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Emily D. Swoboda
 

Q.& A. | Bruno Giussani

18 September 2008

The message for business people contemplating their place in cyberspace is simple and direct: get linked or get lost.

Vic Sussman and Kenan Pollack

Bruno Giussani isn't from the online gaming industry, but he knows a thing or two about the Internet.

Mr. Giussani, a recognized technology expert, is delivering the keynote address at this year's European i-Gaming Congress and Expo. Well-versed in the ways of the Internet, he is a leading journalist, author, blogger and speaker on the ever-growing and constantly changing landscape of the Internet.

Mr. Giussani will kick off the conference on Sept. 22 at 1:15 p.m., Central European Time, with a macro-level look at the impact of emerging trends on the World Wide Web and which innovations may affect companies' futures.

IGamingNews spoke with Mr. Giussani via e-mail (naturally) about his presentation and what online gambling companies might glean from a broad-brush take on the subject.

    Q: Can you tell me a bit about the focus of your address and how it will benefit a gaming audience?

    A: I won't be addressing directly the gaming industry; I will talk more about the current online context and developments.

    There is a significant transformation of our business and social model underway. It is likely to touch every sector, although at this stage it is deploying its effects mostly in communications, entertainment, media and software -- and the industries that heavily depend on these. Its basic tenet is: the "customers", the "public", the "audience" -- the people we used to call "users" -- are becoming more actively involved, witnessing, sharing, creating, engaging in conversations with each other and with companies and other organizations, coordinating resources and skills.

    Examples are numerous.

    The phenomenon is best epitomized by the blogs, the free-form online journals that have started to rewrite the rules of media, PR, branding, marketing and public discourse; by the rise of "user-generated content" (information, entertainment, etc); and by the numerous experiments in co-creation and co-design. This shift is fuelled by a media environment that's truly new: in the last dozen years we have gone from scarcity to abundance of media, media formats, media channels, media platforms. Bandwidth is abundant and cheap, tools are abundant and cheap (and often free) and are today in the hands of many. That's what I plan to talk about.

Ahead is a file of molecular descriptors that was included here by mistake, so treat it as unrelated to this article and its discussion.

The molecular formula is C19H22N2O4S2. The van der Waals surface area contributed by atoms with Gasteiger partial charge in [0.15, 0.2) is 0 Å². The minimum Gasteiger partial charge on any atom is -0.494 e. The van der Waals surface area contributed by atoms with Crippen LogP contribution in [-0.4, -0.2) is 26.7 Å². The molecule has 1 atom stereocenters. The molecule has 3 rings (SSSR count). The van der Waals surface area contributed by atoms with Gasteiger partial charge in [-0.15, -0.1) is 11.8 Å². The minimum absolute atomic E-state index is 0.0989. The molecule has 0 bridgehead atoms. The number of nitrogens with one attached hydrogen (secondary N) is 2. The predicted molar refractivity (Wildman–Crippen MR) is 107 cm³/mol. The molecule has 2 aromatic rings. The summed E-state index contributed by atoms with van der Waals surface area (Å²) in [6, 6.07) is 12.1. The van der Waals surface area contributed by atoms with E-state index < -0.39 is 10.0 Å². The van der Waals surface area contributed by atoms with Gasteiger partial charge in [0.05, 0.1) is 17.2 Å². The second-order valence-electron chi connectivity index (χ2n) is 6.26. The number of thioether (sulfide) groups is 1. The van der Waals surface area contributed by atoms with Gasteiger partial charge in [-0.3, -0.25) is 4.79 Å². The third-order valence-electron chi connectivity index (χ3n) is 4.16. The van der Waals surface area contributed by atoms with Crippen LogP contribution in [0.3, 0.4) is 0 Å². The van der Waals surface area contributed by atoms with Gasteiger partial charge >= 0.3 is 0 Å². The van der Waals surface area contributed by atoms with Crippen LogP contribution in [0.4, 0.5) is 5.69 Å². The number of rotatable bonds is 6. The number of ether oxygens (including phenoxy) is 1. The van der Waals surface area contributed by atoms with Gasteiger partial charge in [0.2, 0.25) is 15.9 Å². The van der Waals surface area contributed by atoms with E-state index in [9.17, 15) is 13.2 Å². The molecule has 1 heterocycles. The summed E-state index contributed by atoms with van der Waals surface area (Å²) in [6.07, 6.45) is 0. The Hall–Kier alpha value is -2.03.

Q: Clearly, today's Internet is heavily user-driven and will only continue to grow in that manner, right?

    A: It's actually a mix. The infrastructure is still heavily driven by corporate innovation (think of the iPhone and the space it opened up for building in-the-pocket applications to an extent that was not possible before), but in terms of what people do with it, well, now it's really up to them. Part of it is the fact of having one billion Internet users (i.e. a very high number of Internet-literate people), part of it the fact that the many tools that used to be in the hands of the few are now in the hands of many.

    Q: What do you think a gaming audience will take from that idea and how can they apply it?

    A: I don't really have specific answers, but I'm expecting some gaming company to create soon ways for users to suggest or design their own games, for example.

    Q: On the other side of the coin: Is there anything that you are interested in learning about at EiG?

    A: Lots.

    Online gaming is an expanding field and I suspect there is a lot of innovation going on that I don't know about. So I'm looking forward to that.

Click here for more information on Mr. Giussani and here for more information on EiG.

Q.& A. | Bruno Giussani is republished from iGamingNews.com.
Emily D. Swoboda
Emily D. Swoboda